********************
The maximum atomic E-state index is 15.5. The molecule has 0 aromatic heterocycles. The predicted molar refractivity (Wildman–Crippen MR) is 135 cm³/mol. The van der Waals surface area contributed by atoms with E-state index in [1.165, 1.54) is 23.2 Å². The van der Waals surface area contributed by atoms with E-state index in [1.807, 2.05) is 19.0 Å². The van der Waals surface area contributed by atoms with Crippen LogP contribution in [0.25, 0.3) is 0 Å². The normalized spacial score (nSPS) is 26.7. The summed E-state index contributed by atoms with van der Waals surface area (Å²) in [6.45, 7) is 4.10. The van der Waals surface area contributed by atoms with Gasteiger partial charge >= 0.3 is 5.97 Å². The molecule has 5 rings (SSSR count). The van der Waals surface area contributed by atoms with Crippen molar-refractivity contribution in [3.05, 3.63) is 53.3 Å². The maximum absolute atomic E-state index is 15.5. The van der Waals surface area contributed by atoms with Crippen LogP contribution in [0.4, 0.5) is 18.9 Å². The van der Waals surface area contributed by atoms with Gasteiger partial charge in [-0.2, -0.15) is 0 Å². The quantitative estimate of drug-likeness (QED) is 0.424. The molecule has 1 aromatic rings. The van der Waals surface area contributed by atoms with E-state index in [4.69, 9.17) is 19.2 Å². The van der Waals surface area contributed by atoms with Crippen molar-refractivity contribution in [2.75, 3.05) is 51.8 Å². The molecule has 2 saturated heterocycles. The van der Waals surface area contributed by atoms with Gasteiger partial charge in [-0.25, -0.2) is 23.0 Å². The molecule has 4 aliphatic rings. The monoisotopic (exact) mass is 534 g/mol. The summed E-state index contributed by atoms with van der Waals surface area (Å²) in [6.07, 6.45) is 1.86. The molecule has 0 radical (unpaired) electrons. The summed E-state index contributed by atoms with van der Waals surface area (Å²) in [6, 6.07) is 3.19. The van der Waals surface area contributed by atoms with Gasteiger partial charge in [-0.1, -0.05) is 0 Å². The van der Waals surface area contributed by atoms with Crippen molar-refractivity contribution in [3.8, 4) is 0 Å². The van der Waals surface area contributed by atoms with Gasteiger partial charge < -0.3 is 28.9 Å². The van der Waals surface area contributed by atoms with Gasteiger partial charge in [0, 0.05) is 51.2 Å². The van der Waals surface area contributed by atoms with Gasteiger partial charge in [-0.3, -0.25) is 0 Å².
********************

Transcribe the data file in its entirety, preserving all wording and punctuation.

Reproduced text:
The maximum atomic E-state index is 15.5. The molecule has 0 aromatic heterocycles. The predicted molar refractivity (Wildman–Crippen MR) is 135 cm³/mol. The van der Waals surface area contributed by atoms with E-state index in [1.165, 1.54) is 23.2 Å². The van der Waals surface area contributed by atoms with E-state index in [1.807, 2.05) is 19.0 Å². The van der Waals surface area contributed by atoms with Crippen LogP contribution in [0.25, 0.3) is 0 Å². The normalized spacial score (nSPS) is 26.7. The summed E-state index contributed by atoms with van der Waals surface area (Å²) in [6.45, 7) is 4.10. The van der Waals surface area contributed by atoms with Gasteiger partial charge >= 0.3 is 5.97 Å². The molecule has 5 rings (SSSR count). The van der Waals surface area contributed by atoms with Crippen molar-refractivity contribution in [3.05, 3.63) is 53.3 Å². The maximum absolute atomic E-state index is 15.5. The van der Waals surface area contributed by atoms with Crippen LogP contribution in [0.4, 0.5) is 18.9 Å². The van der Waals surface area contributed by atoms with Gasteiger partial charge in [-0.2, -0.15) is 0 Å². The quantitative estimate of drug-likeness (QED) is 0.424. The molecule has 1 aromatic rings. The van der Waals surface area contributed by atoms with E-state index in [4.69, 9.17) is 19.2 Å². The van der Waals surface area contributed by atoms with Crippen molar-refractivity contribution in [2.75, 3.05) is 51.8 Å². The molecule has 2 saturated heterocycles. The van der Waals surface area contributed by atoms with Gasteiger partial charge in [-0.25, -0.2) is 23.0 Å². The molecule has 4 aliphatic rings. The monoisotopic (exact) mass is 534 g/mol. The summed E-state index contributed by atoms with van der Waals surface area (Å²) in [6.07, 6.45) is 1.86. The molecule has 0 radical (unpaired) electrons. The summed E-state index contributed by atoms with van der Waals surface area (Å²) in [6, 6.07) is 3.19. The van der Waals surface area contributed by atoms with Gasteiger partial charge in [-0.1, -0.05) is 0 Å². The van der Waals surface area contributed by atoms with Crippen molar-refractivity contribution in [3.8, 4) is 0 Å². The van der Waals surface area contributed by atoms with Gasteiger partial charge < -0.3 is 28.9 Å². The van der Waals surface area contributed by atoms with Gasteiger partial charge in [0, 0.05) is 51.2 Å². The van der Waals surface area contributed by atoms with Gasteiger partial charge in [-0.3, -0.25) is 0 Å².